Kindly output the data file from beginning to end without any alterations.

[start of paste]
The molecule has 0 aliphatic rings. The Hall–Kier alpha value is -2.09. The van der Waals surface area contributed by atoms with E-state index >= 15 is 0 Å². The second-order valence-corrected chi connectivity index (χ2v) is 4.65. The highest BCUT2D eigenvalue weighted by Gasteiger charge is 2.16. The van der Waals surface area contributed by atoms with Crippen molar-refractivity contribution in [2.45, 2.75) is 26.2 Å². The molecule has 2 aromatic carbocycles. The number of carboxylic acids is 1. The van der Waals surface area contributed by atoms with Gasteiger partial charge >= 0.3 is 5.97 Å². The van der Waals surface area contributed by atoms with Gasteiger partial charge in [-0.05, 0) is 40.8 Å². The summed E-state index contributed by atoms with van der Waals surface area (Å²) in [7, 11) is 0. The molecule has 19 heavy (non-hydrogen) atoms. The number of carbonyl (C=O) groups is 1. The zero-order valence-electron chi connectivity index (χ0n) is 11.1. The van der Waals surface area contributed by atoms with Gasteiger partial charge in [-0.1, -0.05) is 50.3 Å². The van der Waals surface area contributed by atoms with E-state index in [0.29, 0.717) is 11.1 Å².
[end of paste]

The molecule has 0 aliphatic rings. The Hall–Kier alpha value is -2.09. The van der Waals surface area contributed by atoms with E-state index >= 15 is 0 Å². The second-order valence-corrected chi connectivity index (χ2v) is 4.65. The highest BCUT2D eigenvalue weighted by Gasteiger charge is 2.16. The van der Waals surface area contributed by atoms with Crippen molar-refractivity contribution in [2.45, 2.75) is 26.2 Å². The molecule has 2 aromatic carbocycles. The number of carboxylic acids is 1. The van der Waals surface area contributed by atoms with Gasteiger partial charge >= 0.3 is 5.97 Å². The van der Waals surface area contributed by atoms with Gasteiger partial charge in [-0.05, 0) is 40.8 Å². The summed E-state index contributed by atoms with van der Waals surface area (Å²) in [7, 11) is 0. The molecule has 19 heavy (non-hydrogen) atoms. The number of carbonyl (C=O) groups is 1. The zero-order valence-electron chi connectivity index (χ0n) is 11.1. The van der Waals surface area contributed by atoms with Gasteiger partial charge in [-0.1, -0.05) is 50.3 Å². The van der Waals surface area contributed by atoms with E-state index in [0.29, 0.717) is 11.1 Å².